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New Bach Recordings – Four Preludes & Fugues from WTC

Piano Street’s series of recordings of Bach’s Well-Tempered Clavier with pianist Martin Sturfält continues with four pairs of Preludes and Fugues, two from the first book and two from the second book Read more >>

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Author Topic: scales in chopin c# nocturne  (Read 1123 times)
just_me
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« on: February 01, 2007, 03:35:19 AM »

'allo! i'm working on the c# min nocturne (the posthumous one) and i was wondering what is the convention on rhythmic division of the scales in the last few measures that are divided into 18, 35, 11 and 13 divisions, distributed over two full beats.  should these ornaments be distributed equally (e.g., 18 = 9 notes up and 9 back down) OR should the apex of the glissando come ON the beat (it appears to precede it, so i was wondering if that is something unique to chopin or the period or...the typeset of the edition i'm using). if anyone has any guidelines on how to divide these and/OR a good way to practice these microdivisions with the metrenome, i'd really appreciate it!
thanks! 
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piano sheet music of Nocturne
sznitzeln
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« Reply #1 on: February 02, 2007, 07:19:51 PM »

Why not just listen to some recordings and doing what you feel sounds best?
I dont think there is any right or wrong.
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landru
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« Reply #2 on: February 02, 2007, 07:36:43 PM »

I am learning this one now, a page at a time, I am just done with page 2 - with the final page coming up with these scales. My teacher demonstrated them to me and also said that it is okay/customary to slightly slow the left hand during these scales to accentuate the phrase but make sure to get back smoothly to the original tempo in between the scales - my image is to take this as a wave breaking and receding as far as tempo and sound.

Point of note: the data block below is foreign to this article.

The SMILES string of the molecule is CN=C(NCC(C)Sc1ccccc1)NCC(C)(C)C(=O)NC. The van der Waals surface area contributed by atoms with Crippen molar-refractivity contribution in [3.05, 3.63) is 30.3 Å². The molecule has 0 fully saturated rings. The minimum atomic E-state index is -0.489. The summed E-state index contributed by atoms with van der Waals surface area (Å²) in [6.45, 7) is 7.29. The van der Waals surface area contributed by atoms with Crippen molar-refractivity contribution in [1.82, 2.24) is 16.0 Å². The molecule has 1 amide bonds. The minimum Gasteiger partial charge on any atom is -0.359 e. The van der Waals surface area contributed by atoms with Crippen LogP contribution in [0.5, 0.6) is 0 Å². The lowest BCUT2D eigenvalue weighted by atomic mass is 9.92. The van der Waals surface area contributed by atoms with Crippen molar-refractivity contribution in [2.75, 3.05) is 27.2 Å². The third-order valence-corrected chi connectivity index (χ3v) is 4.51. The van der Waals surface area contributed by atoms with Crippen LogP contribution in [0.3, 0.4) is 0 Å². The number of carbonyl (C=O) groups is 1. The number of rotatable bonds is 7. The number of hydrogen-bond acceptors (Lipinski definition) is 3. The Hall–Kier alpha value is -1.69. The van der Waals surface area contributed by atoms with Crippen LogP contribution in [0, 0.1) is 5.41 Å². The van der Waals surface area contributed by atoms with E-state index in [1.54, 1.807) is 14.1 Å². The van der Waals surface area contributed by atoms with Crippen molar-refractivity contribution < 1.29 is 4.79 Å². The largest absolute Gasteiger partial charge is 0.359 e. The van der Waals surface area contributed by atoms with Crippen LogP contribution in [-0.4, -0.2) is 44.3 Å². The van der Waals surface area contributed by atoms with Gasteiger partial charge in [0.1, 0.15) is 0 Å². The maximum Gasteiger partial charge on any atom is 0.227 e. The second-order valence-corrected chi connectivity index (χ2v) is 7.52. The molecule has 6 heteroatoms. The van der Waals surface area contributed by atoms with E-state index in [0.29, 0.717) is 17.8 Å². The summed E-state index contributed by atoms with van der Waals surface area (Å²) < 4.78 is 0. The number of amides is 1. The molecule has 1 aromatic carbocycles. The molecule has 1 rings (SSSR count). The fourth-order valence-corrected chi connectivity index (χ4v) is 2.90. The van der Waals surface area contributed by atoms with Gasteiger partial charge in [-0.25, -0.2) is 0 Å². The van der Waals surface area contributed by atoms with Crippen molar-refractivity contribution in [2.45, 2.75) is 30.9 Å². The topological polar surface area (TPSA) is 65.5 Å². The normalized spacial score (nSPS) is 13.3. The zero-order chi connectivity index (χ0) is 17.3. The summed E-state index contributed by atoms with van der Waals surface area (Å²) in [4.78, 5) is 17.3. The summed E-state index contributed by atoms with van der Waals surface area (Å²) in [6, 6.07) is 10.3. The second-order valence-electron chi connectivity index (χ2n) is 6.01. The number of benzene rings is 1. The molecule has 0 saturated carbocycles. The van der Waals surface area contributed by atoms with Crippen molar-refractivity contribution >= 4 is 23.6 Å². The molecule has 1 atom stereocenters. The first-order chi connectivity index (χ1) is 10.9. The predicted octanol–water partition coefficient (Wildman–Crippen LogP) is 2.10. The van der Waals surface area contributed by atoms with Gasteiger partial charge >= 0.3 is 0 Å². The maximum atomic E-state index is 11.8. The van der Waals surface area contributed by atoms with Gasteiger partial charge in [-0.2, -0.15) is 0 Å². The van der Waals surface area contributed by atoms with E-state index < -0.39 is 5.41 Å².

The main thing here is the sound/overall impression/musicality and not strict meeting which right hand note with which left hand note - which I think will lead to choppiness (at least I think so - as I said I haven't attempted it yet!!!)
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pianohenry
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« Reply #3 on: February 11, 2007, 09:27:37 PM »

when heard fluently, the scales sound more like an upwards and downwards flourish, rather than a scale; you dont particularly hear certain notes on certain beats. but to actually learn the timing, i find it was best to break the scales up into groups of 2s,3s,4s and 5s. so you know roughly how quickly you have to play the scale in order to distribute it evenly across the four left hand notes. then when it becomes more fluent it will sound better.
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